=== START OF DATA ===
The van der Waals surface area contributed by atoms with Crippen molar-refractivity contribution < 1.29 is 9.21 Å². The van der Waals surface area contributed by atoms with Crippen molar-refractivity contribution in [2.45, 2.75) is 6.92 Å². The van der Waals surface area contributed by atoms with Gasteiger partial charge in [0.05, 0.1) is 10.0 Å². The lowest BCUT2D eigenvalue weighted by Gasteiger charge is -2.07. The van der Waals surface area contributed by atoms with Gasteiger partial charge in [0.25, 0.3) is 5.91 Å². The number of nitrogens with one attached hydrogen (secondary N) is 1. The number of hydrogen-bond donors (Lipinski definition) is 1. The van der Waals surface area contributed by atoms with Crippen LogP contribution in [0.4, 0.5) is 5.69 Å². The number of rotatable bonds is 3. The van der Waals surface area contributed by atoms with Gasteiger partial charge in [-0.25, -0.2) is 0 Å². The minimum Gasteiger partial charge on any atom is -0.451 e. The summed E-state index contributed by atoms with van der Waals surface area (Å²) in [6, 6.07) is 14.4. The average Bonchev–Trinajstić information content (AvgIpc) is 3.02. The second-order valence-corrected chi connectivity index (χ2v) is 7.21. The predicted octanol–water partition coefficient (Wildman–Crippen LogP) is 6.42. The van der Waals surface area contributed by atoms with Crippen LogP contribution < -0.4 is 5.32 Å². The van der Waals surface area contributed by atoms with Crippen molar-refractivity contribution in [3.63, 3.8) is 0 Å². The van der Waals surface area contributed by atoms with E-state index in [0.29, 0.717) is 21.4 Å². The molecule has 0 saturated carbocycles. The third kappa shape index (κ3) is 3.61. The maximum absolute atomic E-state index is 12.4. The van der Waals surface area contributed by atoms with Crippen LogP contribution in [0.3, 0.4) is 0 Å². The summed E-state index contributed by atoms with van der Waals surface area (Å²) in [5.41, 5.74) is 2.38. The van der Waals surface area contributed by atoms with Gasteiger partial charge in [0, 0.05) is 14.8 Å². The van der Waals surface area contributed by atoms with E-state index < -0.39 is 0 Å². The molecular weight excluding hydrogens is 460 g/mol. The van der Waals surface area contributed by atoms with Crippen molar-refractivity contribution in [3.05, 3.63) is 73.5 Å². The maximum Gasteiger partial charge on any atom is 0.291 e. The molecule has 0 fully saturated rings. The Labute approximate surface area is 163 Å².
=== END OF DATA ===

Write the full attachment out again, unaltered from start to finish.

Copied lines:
The van der Waals surface area contributed by atoms with Crippen molar-refractivity contribution < 1.29 is 9.21 Å². The van der Waals surface area contributed by atoms with Crippen molar-refractivity contribution in [2.45, 2.75) is 6.92 Å². The van der Waals surface area contributed by atoms with Gasteiger partial charge in [0.05, 0.1) is 10.0 Å². The lowest BCUT2D eigenvalue weighted by Gasteiger charge is -2.07. The van der Waals surface area contributed by atoms with Gasteiger partial charge in [0.25, 0.3) is 5.91 Å². The number of nitrogens with one attached hydrogen (secondary N) is 1. The number of hydrogen-bond donors (Lipinski definition) is 1. The van der Waals surface area contributed by atoms with Crippen LogP contribution in [0.4, 0.5) is 5.69 Å². The number of rotatable bonds is 3. The van der Waals surface area contributed by atoms with Gasteiger partial charge in [-0.25, -0.2) is 0 Å². The minimum Gasteiger partial charge on any atom is -0.451 e. The summed E-state index contributed by atoms with van der Waals surface area (Å²) in [6, 6.07) is 14.4. The average Bonchev–Trinajstić information content (AvgIpc) is 3.02. The second-order valence-corrected chi connectivity index (χ2v) is 7.21. The predicted octanol–water partition coefficient (Wildman–Crippen LogP) is 6.42. The van der Waals surface area contributed by atoms with Crippen LogP contribution < -0.4 is 5.32 Å². The van der Waals surface area contributed by atoms with Crippen molar-refractivity contribution in [3.63, 3.8) is 0 Å². The van der Waals surface area contributed by atoms with E-state index in [0.29, 0.717) is 21.4 Å². The molecule has 0 saturated carbocycles. The third kappa shape index (κ3) is 3.61. The maximum absolute atomic E-state index is 12.4. The van der Waals surface area contributed by atoms with Crippen LogP contribution in [0.3, 0.4) is 0 Å². The summed E-state index contributed by atoms with van der Waals surface area (Å²) in [5.41, 5.74) is 2.38. The van der Waals surface area contributed by atoms with Gasteiger partial charge in [0, 0.05) is 14.8 Å². The van der Waals surface area contributed by atoms with E-state index < -0.39 is 0 Å². The molecular weight excluding hydrogens is 460 g/mol. The van der Waals surface area contributed by atoms with Crippen molar-refractivity contribution in [3.05, 3.63) is 73.5 Å². The maximum Gasteiger partial charge on any atom is 0.291 e. The molecule has 0 fully saturated rings. The Labute approximate surface area is 163 Å².